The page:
Which brings us to the yellow Beetle convertible parked outside. To the casual observer it’s a nicely restored example but, in place of the traditional air-cooled engine, you’ll find the Bosch electric motor from the e-Up city car. Some will call it sacrilege, but self-confessed ‘dubhead’ Salama is all but converted. “The driving experience is incredibly refined – the weight distribution and handling is amazing,” he says. Driving this car is “terribly exciting” and it’s “bloody fast” to boot.

This electric Beetle (Salama calls this one Bumblebee, for obvious reasons) is the work of German classic car specialist eClassics, and this particular prototype – one of just 10 in existence – is here as a symbol of a new partnership between the two businesses. Following a successful pitch at last year’s Frankfurt motor show, Salama has secured the rights to operate as eClassics’ UK outpost and will begin selling right-hand-drive electric Beetles in the coming months. Demonstrating his enthusiasm for the project wasn’t a problem, he explains, but showing that his charmingly traditional garage could deal with such future-thinking technology was a challenge.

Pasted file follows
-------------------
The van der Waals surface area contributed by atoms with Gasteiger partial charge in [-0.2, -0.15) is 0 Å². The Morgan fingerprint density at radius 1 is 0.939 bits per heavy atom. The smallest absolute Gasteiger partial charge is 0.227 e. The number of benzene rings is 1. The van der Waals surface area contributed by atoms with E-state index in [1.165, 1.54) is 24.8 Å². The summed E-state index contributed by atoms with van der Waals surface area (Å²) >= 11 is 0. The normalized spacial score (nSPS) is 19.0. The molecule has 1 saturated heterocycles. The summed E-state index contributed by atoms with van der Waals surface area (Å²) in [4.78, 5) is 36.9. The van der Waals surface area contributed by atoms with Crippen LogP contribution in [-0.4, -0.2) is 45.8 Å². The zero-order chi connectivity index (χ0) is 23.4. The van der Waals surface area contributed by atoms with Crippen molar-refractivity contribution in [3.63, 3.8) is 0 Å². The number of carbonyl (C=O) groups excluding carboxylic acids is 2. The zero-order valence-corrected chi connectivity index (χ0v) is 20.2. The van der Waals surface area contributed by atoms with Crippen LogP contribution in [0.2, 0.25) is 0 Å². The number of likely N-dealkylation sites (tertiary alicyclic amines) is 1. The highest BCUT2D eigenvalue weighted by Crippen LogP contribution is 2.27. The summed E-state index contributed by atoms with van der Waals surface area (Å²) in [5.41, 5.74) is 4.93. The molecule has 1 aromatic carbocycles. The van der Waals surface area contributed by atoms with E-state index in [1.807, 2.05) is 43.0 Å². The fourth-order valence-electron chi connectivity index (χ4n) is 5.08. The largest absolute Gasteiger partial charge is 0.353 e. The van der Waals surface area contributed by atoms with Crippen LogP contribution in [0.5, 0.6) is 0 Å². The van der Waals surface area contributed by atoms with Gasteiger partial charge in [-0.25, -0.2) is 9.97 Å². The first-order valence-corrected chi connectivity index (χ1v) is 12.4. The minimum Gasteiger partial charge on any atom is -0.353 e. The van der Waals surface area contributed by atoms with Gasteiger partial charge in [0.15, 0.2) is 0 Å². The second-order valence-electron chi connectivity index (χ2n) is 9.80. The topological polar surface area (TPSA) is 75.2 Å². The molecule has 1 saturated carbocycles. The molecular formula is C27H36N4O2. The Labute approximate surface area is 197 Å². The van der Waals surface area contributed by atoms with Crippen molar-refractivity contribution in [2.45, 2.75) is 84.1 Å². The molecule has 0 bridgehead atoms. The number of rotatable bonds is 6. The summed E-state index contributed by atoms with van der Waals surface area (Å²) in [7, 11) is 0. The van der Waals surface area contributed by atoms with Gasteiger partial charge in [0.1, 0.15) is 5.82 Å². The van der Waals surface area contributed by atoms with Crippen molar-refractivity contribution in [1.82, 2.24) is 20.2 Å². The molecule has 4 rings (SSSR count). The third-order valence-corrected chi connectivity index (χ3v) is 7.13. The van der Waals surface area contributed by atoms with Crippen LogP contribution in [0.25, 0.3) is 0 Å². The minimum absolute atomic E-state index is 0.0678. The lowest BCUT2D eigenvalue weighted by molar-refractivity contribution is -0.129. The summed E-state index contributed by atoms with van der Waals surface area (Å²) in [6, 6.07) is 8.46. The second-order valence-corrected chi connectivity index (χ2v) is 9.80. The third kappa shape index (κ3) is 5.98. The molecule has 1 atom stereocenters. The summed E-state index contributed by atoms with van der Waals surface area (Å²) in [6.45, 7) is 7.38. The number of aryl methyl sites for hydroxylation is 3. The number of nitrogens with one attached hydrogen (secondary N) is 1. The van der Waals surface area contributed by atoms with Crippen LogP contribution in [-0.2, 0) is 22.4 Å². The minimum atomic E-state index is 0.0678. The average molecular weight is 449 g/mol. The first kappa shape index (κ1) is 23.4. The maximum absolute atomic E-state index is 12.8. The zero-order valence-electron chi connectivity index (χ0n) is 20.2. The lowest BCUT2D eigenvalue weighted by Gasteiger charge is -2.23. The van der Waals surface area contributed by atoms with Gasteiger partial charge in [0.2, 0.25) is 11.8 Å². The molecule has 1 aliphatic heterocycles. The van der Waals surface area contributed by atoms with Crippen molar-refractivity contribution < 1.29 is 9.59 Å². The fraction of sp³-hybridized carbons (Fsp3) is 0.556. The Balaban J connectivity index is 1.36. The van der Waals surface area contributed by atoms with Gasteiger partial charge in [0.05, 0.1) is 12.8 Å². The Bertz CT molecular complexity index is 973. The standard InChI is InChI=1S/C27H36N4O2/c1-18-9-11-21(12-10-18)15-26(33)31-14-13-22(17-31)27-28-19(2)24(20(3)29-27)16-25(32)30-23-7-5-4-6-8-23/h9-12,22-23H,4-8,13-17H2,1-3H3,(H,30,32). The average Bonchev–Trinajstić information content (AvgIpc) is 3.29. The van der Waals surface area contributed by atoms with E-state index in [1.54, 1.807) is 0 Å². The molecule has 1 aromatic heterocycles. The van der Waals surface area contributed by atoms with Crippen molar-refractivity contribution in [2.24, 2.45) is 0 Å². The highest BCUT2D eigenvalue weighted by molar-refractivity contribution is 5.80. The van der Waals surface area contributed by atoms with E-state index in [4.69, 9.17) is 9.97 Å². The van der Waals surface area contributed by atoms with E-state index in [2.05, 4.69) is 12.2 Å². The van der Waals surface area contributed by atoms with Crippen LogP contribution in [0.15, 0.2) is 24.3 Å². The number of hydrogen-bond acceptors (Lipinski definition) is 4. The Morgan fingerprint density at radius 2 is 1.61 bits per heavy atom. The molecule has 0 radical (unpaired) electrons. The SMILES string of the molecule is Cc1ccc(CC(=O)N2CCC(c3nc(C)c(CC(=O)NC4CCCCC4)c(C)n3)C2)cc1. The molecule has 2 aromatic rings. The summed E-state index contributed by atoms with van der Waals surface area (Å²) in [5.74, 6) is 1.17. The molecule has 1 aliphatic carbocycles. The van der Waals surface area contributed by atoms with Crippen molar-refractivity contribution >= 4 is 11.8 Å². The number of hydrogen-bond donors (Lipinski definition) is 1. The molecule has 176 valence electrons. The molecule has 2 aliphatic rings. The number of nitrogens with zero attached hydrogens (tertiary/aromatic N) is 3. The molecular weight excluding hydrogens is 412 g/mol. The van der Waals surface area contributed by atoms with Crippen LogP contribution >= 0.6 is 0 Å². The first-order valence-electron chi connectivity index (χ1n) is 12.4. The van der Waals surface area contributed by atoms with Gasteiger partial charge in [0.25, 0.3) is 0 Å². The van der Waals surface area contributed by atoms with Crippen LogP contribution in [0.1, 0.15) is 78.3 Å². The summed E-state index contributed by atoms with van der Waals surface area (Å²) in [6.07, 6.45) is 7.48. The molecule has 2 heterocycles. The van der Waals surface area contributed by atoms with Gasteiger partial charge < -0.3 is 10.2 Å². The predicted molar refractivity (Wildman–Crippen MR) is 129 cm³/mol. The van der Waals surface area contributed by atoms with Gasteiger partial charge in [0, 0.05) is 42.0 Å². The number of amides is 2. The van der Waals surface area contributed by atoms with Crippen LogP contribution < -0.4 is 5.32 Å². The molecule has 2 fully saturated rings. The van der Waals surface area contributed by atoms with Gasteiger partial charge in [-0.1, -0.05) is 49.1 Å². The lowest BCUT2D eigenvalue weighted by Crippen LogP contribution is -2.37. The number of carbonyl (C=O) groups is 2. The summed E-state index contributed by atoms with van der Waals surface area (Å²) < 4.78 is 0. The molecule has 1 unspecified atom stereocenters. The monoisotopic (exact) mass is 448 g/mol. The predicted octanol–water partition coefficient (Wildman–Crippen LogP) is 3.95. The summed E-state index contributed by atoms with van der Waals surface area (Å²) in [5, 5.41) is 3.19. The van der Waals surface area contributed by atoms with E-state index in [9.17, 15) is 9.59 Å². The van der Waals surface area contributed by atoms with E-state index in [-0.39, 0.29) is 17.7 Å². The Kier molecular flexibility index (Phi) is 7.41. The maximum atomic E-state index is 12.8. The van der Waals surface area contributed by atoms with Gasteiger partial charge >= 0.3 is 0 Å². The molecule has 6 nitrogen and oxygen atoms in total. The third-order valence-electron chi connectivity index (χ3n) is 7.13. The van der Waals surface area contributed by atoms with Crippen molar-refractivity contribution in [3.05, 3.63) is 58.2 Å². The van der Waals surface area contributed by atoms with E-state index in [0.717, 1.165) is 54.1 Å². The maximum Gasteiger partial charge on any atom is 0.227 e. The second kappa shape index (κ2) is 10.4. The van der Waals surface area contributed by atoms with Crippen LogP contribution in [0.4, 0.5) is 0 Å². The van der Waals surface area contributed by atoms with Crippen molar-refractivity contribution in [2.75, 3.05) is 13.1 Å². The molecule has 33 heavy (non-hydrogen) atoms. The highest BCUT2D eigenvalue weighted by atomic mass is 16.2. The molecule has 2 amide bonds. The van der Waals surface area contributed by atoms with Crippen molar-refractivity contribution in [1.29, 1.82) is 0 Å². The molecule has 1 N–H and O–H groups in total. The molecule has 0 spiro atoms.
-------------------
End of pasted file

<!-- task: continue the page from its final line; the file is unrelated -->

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Parked in front of Bumblebee is another electric Beetle, this time a homegrown effort. Once Salama’s daily driver, it has been equipped with a lightly used Tesla battery pack and a universal electric motor from industrial equipment firm Curtis. “This car flies,” he says, “but it’s not refined.” Despite its flaws, this early foray into electrification proved to eClassics that Jack’s was ready to adopt a new way of thinking. “We had a steep learning curve, and I don’t think they would even entertain the thought of having us as a partner if we hadn’t done that conversion first,” says Salama.